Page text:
When longtime fishing buddy Connie Inman said he intended to celebrate this month’s birthday in the Canadian wilderness, I had just one question:
Does he have to get a permit from the Forestry Service before lighting that many candles?
The count is up to 89, and since 1959 most of those birthdays have been observed on Canada’s Little Vermillion Lake.
It’s easy to find. Drive 1,400 miles due north and when you get to Red Lake, Ontario, hop on a bush pontoon plane and keep going.
The only roads into Little Vermillion are bear trails.
Once, as our bush plane was dipping down to land, the pilot had to swerve to miss a moose. The pilot was a 16-year-old girl with a ponytail.
I thought we were being flown in by Taylor Swift. There aren’t a lot of old bush pilots.
Back to Inman: the Buckeye transplant arrived in Cookeville in 1979 as Tennessee Tech’s basketball coach.
Despite a few setbacks – like a 113-60 loss to Indiana, after which Connie quipped to Sports Illustrated: “I think their press hurt us,” – he was highly regarded in the profession.
Jimmy Earle, Middle Tennessee State’s championship coach, said no teams he faced played with more heart and hustle than Inman’s.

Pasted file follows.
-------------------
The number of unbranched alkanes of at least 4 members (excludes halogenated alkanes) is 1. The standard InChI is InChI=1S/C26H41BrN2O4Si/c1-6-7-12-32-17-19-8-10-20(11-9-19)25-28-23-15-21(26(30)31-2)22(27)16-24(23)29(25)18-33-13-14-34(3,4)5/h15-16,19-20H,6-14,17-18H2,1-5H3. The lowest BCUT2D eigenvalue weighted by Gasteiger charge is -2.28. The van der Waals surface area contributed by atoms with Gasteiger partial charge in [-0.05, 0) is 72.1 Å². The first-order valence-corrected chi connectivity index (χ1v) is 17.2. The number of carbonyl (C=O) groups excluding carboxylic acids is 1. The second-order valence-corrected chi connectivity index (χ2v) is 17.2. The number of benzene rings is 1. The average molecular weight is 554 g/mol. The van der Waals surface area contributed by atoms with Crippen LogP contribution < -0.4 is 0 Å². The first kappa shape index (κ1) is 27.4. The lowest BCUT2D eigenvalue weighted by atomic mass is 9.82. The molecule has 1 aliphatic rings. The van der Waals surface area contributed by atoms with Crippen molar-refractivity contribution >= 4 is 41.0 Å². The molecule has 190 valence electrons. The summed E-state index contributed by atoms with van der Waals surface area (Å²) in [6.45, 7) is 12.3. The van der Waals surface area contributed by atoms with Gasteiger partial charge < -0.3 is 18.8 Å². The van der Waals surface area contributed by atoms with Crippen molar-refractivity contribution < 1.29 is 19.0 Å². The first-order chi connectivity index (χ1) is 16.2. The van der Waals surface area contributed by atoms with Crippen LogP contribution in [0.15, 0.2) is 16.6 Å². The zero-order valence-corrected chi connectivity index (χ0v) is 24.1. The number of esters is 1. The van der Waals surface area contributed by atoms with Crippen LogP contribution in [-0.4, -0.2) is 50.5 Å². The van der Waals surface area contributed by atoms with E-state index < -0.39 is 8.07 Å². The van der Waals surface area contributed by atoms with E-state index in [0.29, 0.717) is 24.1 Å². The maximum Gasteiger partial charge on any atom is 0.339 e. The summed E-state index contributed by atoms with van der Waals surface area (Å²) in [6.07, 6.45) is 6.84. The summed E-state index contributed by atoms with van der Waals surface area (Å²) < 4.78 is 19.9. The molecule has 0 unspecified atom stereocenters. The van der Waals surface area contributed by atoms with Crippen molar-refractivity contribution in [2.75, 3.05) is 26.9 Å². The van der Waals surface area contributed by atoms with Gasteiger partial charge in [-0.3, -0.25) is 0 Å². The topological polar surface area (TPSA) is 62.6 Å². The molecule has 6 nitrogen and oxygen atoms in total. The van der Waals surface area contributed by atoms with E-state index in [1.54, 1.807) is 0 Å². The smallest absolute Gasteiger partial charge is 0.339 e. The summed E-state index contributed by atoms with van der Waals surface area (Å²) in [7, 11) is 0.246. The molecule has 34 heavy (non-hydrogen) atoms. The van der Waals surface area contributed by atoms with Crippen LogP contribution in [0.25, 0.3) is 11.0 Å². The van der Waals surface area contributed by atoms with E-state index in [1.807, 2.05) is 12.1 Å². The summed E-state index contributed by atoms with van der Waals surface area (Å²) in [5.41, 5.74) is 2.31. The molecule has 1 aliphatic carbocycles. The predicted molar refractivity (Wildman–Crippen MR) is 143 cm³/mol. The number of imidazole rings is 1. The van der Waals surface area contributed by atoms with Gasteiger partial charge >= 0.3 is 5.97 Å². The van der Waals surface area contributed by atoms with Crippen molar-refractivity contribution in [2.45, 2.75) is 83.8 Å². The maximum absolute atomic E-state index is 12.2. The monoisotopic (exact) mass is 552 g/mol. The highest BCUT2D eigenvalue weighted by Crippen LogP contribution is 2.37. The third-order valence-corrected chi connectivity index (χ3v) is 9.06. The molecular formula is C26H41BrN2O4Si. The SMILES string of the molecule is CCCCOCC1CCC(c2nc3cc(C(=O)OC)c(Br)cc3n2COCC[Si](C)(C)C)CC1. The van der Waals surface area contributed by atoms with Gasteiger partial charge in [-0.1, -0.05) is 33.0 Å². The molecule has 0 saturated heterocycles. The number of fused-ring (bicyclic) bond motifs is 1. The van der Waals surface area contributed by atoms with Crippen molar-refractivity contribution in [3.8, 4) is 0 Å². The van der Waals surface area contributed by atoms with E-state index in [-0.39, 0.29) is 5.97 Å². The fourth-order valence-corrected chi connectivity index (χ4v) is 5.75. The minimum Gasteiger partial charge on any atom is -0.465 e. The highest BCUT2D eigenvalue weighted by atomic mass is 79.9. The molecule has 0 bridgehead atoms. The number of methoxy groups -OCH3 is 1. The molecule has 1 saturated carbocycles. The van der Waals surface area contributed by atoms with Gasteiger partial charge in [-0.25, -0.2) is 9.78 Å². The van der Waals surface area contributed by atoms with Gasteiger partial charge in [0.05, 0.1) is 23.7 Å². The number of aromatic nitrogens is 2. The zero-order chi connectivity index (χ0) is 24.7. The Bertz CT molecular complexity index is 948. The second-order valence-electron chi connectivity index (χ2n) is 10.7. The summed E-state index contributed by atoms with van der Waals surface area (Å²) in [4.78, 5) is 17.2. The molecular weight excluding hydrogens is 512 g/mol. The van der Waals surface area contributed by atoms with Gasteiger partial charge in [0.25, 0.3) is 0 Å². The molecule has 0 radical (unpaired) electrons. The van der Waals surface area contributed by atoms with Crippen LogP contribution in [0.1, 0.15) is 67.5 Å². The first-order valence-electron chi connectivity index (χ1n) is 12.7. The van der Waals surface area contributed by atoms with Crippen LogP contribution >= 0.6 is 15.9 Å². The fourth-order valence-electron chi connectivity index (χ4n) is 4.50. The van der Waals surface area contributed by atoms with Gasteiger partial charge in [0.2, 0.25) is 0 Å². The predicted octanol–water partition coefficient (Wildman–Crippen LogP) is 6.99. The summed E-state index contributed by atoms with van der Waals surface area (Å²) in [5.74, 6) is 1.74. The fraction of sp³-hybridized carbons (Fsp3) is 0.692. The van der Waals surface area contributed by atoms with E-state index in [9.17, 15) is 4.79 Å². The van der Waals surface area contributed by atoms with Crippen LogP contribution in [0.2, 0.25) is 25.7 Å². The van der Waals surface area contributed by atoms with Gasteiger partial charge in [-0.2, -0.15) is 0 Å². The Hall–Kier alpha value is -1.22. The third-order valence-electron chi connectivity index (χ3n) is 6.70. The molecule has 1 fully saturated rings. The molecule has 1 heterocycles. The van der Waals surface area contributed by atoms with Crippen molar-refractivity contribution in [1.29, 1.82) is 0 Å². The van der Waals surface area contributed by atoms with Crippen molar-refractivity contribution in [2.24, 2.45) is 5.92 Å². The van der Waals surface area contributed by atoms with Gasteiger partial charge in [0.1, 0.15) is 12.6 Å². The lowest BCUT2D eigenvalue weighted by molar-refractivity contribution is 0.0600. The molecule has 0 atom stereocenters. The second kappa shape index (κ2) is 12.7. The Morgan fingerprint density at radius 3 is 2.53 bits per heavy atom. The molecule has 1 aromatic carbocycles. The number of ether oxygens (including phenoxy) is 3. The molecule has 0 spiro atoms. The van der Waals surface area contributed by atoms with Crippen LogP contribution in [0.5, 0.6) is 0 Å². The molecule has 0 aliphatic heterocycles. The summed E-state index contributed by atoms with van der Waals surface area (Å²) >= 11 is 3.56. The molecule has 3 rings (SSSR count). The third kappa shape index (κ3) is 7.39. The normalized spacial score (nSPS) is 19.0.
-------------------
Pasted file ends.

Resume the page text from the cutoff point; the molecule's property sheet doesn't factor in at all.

Inman grew fond of Cookeville, the people and the area, and after his coaching days were over, he and his wife Norma remained there to raise their family.
Connie sold insurance and fished, not necessarily in that order.
He enjoys fishing local lakes like Center Hill. But when he made his first trip to Canada in ’59, his heart stayed behind.
You could say it was love at first sight – and what a sight it is: watercolor sunrises and sunsets, mysterious Northern Lights flickering and dancing across midnight skies, towering firs, glassy lakes and tumbling rapids.
It’s like fishing in an Ansel Adams photograph.
And what fishing: one morning we caught exactly 100 walleyes before heading back to the cabin for lunch. We kept count, agreeing to stop at an even 100 so we would always remember that magical morning. And we always have.
If catching hundreds of walleyes grows old, giant Northern pike prowl reedy coves, pugnacious and ready to pounce onto anything that looks slightly edible – like a foot-long top-water plug. I’ve cleaned and eaten fish smaller than those pike lures.
When a 30-pound Northern pike blasts a top-water lure, it’s like someone dropped a cook stove into the lake.
One year Connie and I decided to run up some rapids and fish a feeder lake.
We ploughed upstream against the current, the motor growling and screeching, belching smoke. The boat bucked and jerked and swerved, bouncing off boulders as Connie struggled to control it.
Finally, we made it, and pulled into an eddy to catch our breath.
That’s when we noticed I’d neglected to lift the anchor.
Happy 89th, Connie. Watch out for bears, and remember to lift the anchor.